Newspaper of The New York Herald, October 27, 1844, Page 2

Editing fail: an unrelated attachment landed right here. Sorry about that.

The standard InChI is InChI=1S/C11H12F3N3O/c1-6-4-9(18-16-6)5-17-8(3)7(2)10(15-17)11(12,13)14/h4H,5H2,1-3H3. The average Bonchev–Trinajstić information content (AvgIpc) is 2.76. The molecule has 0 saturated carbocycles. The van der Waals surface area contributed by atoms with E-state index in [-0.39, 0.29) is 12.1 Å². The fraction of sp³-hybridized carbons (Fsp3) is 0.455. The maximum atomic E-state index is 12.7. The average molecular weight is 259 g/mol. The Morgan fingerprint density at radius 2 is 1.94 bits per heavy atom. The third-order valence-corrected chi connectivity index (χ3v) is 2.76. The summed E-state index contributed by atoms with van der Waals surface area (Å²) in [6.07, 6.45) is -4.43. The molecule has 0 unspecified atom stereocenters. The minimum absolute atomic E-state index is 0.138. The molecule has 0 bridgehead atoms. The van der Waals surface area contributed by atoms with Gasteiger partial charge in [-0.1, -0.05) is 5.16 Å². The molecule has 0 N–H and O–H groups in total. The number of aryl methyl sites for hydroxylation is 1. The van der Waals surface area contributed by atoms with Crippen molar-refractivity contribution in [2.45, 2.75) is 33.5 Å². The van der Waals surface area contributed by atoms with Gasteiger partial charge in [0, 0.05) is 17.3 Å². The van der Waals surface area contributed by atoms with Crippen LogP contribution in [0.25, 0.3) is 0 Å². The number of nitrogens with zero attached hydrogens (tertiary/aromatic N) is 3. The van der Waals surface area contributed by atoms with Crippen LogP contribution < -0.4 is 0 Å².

October 27, 1844 Tarihli The New York Herald Gazetesi Sayfa 2